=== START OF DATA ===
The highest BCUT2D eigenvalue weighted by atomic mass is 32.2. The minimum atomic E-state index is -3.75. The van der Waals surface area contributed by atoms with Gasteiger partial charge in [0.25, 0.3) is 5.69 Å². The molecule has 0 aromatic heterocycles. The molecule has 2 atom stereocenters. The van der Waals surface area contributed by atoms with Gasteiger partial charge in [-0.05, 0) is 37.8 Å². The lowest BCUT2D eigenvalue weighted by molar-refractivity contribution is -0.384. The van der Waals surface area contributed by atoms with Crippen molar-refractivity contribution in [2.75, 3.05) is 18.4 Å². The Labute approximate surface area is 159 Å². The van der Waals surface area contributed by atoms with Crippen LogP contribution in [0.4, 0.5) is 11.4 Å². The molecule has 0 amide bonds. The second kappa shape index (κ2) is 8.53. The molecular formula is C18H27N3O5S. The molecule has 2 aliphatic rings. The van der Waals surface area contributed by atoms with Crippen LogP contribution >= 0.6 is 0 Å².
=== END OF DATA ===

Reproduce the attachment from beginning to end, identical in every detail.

The highest BCUT2D eigenvalue weighted by atomic mass is 32.2. The minimum atomic E-state index is -3.75. The van der Waals surface area contributed by atoms with Gasteiger partial charge in [0.25, 0.3) is 5.69 Å². The molecule has 0 aromatic heterocycles. The molecule has 2 atom stereocenters. The van der Waals surface area contributed by atoms with Gasteiger partial charge in [-0.05, 0) is 37.8 Å². The lowest BCUT2D eigenvalue weighted by molar-refractivity contribution is -0.384. The van der Waals surface area contributed by atoms with Crippen molar-refractivity contribution in [2.75, 3.05) is 18.4 Å². The Labute approximate surface area is 159 Å². The van der Waals surface area contributed by atoms with Crippen LogP contribution in [0.4, 0.5) is 11.4 Å². The molecule has 0 amide bonds. The second kappa shape index (κ2) is 8.53. The molecular formula is C18H27N3O5S. The molecule has 2 aliphatic rings. The van der Waals surface area contributed by atoms with Crippen LogP contribution >= 0.6 is 0 Å².